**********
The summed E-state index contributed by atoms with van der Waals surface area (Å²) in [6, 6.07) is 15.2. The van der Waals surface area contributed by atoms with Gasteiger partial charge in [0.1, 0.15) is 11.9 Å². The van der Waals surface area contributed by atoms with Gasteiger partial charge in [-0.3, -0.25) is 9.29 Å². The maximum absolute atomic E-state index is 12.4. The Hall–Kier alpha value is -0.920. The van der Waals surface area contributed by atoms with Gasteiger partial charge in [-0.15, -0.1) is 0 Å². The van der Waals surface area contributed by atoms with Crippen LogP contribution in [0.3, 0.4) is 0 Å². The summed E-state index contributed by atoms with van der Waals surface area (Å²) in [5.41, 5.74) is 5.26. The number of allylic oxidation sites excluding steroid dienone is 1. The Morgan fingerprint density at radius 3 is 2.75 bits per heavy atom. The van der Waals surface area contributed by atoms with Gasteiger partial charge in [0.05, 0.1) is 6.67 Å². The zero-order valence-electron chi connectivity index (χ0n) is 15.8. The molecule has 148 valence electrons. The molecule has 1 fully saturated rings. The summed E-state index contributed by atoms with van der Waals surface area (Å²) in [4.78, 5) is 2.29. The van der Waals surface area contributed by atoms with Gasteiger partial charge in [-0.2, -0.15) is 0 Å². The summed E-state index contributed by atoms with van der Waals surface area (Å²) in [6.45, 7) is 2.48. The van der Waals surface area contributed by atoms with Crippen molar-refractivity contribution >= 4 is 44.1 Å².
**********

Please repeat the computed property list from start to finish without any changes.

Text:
The summed E-state index contributed by atoms with van der Waals surface area (Å²) in [6, 6.07) is 15.2. The van der Waals surface area contributed by atoms with Gasteiger partial charge in [0.1, 0.15) is 11.9 Å². The van der Waals surface area contributed by atoms with Gasteiger partial charge in [-0.3, -0.25) is 9.29 Å². The maximum absolute atomic E-state index is 12.4. The Hall–Kier alpha value is -0.920. The van der Waals surface area contributed by atoms with Gasteiger partial charge in [-0.15, -0.1) is 0 Å². The van der Waals surface area contributed by atoms with Crippen LogP contribution in [0.3, 0.4) is 0 Å². The summed E-state index contributed by atoms with van der Waals surface area (Å²) in [5.41, 5.74) is 5.26. The number of allylic oxidation sites excluding steroid dienone is 1. The Morgan fingerprint density at radius 3 is 2.75 bits per heavy atom. The van der Waals surface area contributed by atoms with Gasteiger partial charge in [0.05, 0.1) is 6.67 Å². The zero-order valence-electron chi connectivity index (χ0n) is 15.8. The molecule has 148 valence electrons. The molecule has 1 fully saturated rings. The summed E-state index contributed by atoms with van der Waals surface area (Å²) in [4.78, 5) is 2.29. The van der Waals surface area contributed by atoms with Gasteiger partial charge in [-0.2, -0.15) is 0 Å². The summed E-state index contributed by atoms with van der Waals surface area (Å²) in [6.45, 7) is 2.48. The van der Waals surface area contributed by atoms with Crippen molar-refractivity contribution >= 4 is 44.1 Å².